Introduction: Patients with diabetes are prone to infections. An elevated C-reactive protein (CRP) level indicates an underlying infection/inflammation; hence, a reliable point-of-care (POC) CRP measurement, independent of glucose level, would be advantageous in rapid detection of an inflammatory process and allowing for appropriate therapy in a timely manner. Methods: A validation study of patients with type 2 diabetes mellitus diagnosed with an inflammatory condition either infectious or non-infectious underwent a capillary CRP measurement on the same blood drop used for the measurement of capillary glucose level. Results: 154 samples from patients with diabetes across a broad range of CRP levels that underwent capillary CRP measurement, demonstrating a linear profile of the dynamic range compared with the wide range CRP assay, with significant correlation of R2 = 0.9 and a slope of 0.98 (95% C.I: 0.91–1). Bland Altman analysis, presents a positive bias profile; the total difference between assays is 6.6 mg/L. The mean bias between methods is 13.34% (C.I 95% 9.8–17.5%). The total agreement between the methods is 89%, the observed Kappa index is: 0.71 with confidence interval of 0.57–0.84 indicating substantial agreement between the methods. C-reactive protein level is independent of glucose concentration. Conclusion: Point-of-care capillary CRP testing is a useful mean of early detection of infection/inflammation in patients with diabetes and enables the treating physician to rapidly assess and treat the patients underlying inflammatory process.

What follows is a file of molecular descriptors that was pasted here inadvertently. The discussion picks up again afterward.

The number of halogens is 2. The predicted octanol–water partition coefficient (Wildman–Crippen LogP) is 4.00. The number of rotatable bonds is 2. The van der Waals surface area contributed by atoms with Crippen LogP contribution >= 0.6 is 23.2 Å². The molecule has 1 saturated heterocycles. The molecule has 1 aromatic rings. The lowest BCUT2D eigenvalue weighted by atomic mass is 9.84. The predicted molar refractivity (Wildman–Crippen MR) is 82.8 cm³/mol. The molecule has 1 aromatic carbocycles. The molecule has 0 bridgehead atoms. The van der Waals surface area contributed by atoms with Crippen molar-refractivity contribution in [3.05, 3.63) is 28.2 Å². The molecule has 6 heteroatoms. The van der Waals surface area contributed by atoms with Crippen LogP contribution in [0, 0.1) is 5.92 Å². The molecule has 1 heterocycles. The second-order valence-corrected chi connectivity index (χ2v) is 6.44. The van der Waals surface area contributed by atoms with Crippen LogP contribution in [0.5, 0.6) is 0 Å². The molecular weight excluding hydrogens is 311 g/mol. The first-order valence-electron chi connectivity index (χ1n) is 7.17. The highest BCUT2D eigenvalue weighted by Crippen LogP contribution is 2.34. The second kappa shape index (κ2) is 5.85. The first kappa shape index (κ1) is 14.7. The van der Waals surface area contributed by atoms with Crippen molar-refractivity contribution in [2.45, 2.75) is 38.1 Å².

- C-reactive protein
- point of care testing